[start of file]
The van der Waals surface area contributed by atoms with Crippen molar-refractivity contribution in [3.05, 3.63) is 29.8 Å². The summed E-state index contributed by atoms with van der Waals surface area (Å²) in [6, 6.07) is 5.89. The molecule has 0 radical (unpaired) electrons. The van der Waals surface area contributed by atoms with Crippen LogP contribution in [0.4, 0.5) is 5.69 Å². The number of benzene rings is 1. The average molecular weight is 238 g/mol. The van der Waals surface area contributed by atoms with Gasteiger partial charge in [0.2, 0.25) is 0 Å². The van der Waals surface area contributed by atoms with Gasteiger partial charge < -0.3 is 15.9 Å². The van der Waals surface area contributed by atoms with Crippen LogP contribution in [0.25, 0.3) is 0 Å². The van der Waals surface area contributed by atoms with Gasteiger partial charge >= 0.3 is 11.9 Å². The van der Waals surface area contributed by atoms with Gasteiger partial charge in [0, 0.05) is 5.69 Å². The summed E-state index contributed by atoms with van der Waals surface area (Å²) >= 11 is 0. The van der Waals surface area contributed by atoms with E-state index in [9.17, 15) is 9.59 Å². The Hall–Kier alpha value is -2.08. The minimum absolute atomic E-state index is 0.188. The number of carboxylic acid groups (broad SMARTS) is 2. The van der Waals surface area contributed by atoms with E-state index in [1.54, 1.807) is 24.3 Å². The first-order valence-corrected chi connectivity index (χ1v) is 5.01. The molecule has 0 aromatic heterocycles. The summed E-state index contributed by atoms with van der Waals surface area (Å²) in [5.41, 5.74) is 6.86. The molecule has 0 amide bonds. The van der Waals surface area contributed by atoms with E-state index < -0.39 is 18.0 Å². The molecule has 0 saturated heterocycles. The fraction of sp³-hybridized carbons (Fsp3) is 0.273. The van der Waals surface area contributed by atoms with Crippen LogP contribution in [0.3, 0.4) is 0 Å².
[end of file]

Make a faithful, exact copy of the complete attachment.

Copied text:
The van der Waals surface area contributed by atoms with Crippen molar-refractivity contribution in [3.05, 3.63) is 29.8 Å². The summed E-state index contributed by atoms with van der Waals surface area (Å²) in [6, 6.07) is 5.89. The molecule has 0 radical (unpaired) electrons. The van der Waals surface area contributed by atoms with Crippen LogP contribution in [0.4, 0.5) is 5.69 Å². The number of benzene rings is 1. The average molecular weight is 238 g/mol. The van der Waals surface area contributed by atoms with Gasteiger partial charge in [0.2, 0.25) is 0 Å². The van der Waals surface area contributed by atoms with Gasteiger partial charge < -0.3 is 15.9 Å². The van der Waals surface area contributed by atoms with Crippen LogP contribution in [0.25, 0.3) is 0 Å². The van der Waals surface area contributed by atoms with Gasteiger partial charge >= 0.3 is 11.9 Å². The van der Waals surface area contributed by atoms with Gasteiger partial charge in [0, 0.05) is 5.69 Å². The summed E-state index contributed by atoms with van der Waals surface area (Å²) >= 11 is 0. The van der Waals surface area contributed by atoms with E-state index in [9.17, 15) is 9.59 Å². The Hall–Kier alpha value is -2.08. The minimum absolute atomic E-state index is 0.188. The number of carboxylic acid groups (broad SMARTS) is 2. The van der Waals surface area contributed by atoms with E-state index in [1.54, 1.807) is 24.3 Å². The first-order valence-corrected chi connectivity index (χ1v) is 5.01. The molecule has 0 aromatic heterocycles. The summed E-state index contributed by atoms with van der Waals surface area (Å²) in [5.41, 5.74) is 6.86. The molecule has 0 amide bonds. The van der Waals surface area contributed by atoms with E-state index < -0.39 is 18.0 Å². The molecule has 0 saturated heterocycles. The fraction of sp³-hybridized carbons (Fsp3) is 0.273. The van der Waals surface area contributed by atoms with Crippen LogP contribution in [0.3, 0.4) is 0 Å².